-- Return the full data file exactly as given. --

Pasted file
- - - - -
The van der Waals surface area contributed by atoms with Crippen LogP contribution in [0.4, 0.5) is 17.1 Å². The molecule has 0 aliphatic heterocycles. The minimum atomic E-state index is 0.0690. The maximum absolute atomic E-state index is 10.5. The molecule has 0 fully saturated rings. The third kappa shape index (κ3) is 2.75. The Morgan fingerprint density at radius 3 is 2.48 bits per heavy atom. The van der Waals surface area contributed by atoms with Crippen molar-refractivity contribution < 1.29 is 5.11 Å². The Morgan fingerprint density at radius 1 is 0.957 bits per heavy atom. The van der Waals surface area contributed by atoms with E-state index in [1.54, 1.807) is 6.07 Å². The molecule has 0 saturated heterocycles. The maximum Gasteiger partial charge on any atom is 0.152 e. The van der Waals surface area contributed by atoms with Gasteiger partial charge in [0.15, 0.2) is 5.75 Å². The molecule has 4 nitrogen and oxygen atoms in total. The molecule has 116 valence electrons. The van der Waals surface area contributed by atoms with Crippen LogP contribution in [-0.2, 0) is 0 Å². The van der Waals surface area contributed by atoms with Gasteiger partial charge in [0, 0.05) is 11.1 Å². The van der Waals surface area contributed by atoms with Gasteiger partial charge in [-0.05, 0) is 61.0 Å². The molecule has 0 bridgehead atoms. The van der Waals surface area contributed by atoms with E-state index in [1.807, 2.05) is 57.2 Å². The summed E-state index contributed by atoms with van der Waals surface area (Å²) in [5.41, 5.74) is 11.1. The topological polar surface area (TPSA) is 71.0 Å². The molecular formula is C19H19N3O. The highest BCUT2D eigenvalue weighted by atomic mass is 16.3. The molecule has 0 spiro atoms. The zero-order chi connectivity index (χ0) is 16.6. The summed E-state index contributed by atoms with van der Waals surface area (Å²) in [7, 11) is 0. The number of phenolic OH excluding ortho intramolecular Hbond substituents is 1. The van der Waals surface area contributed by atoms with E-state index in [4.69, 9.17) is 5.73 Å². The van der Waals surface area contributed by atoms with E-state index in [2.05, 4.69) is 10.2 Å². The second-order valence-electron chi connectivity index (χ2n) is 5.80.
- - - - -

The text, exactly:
The van der Waals surface area contributed by atoms with Crippen LogP contribution in [0.4, 0.5) is 17.1 Å². The molecule has 0 aliphatic heterocycles. The minimum atomic E-state index is 0.0690. The maximum absolute atomic E-state index is 10.5. The molecule has 0 fully saturated rings. The third kappa shape index (κ3) is 2.75. The Morgan fingerprint density at radius 3 is 2.48 bits per heavy atom. The van der Waals surface area contributed by atoms with Crippen molar-refractivity contribution < 1.29 is 5.11 Å². The Morgan fingerprint density at radius 1 is 0.957 bits per heavy atom. The van der Waals surface area contributed by atoms with E-state index in [1.54, 1.807) is 6.07 Å². The molecule has 0 saturated heterocycles. The maximum Gasteiger partial charge on any atom is 0.152 e. The van der Waals surface area contributed by atoms with Gasteiger partial charge in [0.15, 0.2) is 5.75 Å². The molecule has 4 nitrogen and oxygen atoms in total. The molecule has 116 valence electrons. The van der Waals surface area contributed by atoms with Crippen LogP contribution in [-0.2, 0) is 0 Å². The van der Waals surface area contributed by atoms with Gasteiger partial charge in [0, 0.05) is 11.1 Å². The van der Waals surface area contributed by atoms with Gasteiger partial charge in [-0.05, 0) is 61.0 Å². The molecule has 0 bridgehead atoms. The van der Waals surface area contributed by atoms with E-state index in [1.807, 2.05) is 57.2 Å². The summed E-state index contributed by atoms with van der Waals surface area (Å²) in [5.41, 5.74) is 11.1. The topological polar surface area (TPSA) is 71.0 Å². The molecular formula is C19H19N3O. The highest BCUT2D eigenvalue weighted by atomic mass is 16.3. The molecule has 0 spiro atoms. The zero-order chi connectivity index (χ0) is 16.6. The summed E-state index contributed by atoms with van der Waals surface area (Å²) in [7, 11) is 0. The number of phenolic OH excluding ortho intramolecular Hbond substituents is 1. The van der Waals surface area contributed by atoms with E-state index in [4.69, 9.17) is 5.73 Å². The van der Waals surface area contributed by atoms with E-state index in [2.05, 4.69) is 10.2 Å². The second-order valence-electron chi connectivity index (χ2n) is 5.80.